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Duke Energy says it is 'well down the path' to closing coal ash ponds

Duke Energy Corp. said Dec. 18 it has excavated about 22 million tons of coal ash, including more than 5 million tons in the past year, and plans to completely excavate at least seven additional basins in coming months.

Duke Energy outlined its ash excavation as part of a progress update on its plans to close 56 coal ash basins at 21 power plants to comply with state and federal environmental regulations.

Duke Energy said it will "stop sending ash and wastewater to nearly all basins" in early 2019, which is "well in advance of state and federal requirements." Duke Energy pointed out that it has built dry bottom ash handling systems, lined water treatment basins and lined retention basins at several operating coal plants.

In addition, Duke Energy has excavated ash at seven basins located at its Asheville coal plant and James E. Rogers Energy Complex in North Carolina; W.S. Lee coal plant in South Carolina; and at the Cayuga, Gibson and R. Gallagher coal-fired power plants in Indiana.

The company said it plans to complete excavation over the next few months at basins located at the Dan River, Riverbend and L.V. Sutton sites in North Carolina, as well as the East Bend site in Kentucky.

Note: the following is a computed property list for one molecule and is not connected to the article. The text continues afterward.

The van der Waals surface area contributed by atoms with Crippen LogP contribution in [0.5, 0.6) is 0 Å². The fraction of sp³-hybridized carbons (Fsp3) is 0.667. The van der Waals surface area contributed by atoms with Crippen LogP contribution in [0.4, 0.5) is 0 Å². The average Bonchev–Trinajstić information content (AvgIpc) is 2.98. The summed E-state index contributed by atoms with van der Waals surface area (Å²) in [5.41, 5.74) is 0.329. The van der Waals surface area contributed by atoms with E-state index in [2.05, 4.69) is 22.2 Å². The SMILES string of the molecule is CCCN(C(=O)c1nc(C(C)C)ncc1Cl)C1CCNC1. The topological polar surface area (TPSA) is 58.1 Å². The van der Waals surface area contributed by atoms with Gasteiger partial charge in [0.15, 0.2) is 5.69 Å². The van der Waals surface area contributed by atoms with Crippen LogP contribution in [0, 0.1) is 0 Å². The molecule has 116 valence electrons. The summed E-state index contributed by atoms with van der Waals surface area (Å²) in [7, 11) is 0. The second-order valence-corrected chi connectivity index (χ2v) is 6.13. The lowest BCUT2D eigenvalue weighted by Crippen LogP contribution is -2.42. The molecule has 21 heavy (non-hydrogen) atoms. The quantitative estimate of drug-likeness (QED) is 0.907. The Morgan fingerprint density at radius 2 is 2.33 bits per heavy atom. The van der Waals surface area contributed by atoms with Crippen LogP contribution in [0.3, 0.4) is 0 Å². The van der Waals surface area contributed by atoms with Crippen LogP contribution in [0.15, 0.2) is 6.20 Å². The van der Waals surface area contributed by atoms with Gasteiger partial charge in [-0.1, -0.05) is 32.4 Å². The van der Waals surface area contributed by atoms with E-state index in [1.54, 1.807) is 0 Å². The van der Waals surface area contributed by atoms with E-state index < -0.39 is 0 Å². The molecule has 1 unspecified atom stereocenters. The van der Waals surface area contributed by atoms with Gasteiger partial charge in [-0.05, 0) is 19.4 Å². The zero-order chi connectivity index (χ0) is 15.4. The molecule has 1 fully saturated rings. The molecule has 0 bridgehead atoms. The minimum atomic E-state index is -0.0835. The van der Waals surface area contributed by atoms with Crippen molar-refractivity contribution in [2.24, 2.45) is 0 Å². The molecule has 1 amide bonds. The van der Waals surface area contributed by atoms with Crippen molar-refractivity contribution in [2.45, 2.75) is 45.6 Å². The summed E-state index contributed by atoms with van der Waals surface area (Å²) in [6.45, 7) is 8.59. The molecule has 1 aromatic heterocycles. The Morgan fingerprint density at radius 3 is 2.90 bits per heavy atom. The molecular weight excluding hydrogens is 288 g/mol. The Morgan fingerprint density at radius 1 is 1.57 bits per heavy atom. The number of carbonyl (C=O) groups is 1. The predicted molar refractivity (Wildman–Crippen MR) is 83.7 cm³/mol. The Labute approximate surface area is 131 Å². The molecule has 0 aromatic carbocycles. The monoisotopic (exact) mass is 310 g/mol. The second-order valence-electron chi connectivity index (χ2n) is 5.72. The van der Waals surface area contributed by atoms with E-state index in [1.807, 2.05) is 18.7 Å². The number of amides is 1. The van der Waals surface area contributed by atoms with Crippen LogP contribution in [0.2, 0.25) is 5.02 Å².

"A vital step in closure is to remove the free water from the basins, which will happen at both excavated and capped facilities," Duke Energy said in a news release. "That process is underway at many locations and is the most effective step in improving groundwater quality. In addition, the company has begun work to determine additional corrective actions to improve groundwater, and it will monitor groundwater for decades to ensure that the environment remains well protected."

Duke Energy also addressed filings it released in compliance with reporting requirements in the U.S. Environmental Protection Agency's 2015 Coal Combustion Residuals rule. The company's filings indicate all of its unlined coal ash basins in the Carolinas are polluting groundwater.

Duke Energy said the information posted on its website indicates "groundwater near the edges of ash basins does not meet federal standards, as expected."

"It is important to note that these are not drinking water well samples and the broader body of evidence tells us that drinking water around Duke Energy facilities remains well-protected from plant operations," the company said. "The information is intended to help inform closure decisions, but Duke Energy has already made that commitment and the company is well down the path to safely closing all ash basins in ways that protect people and the environment."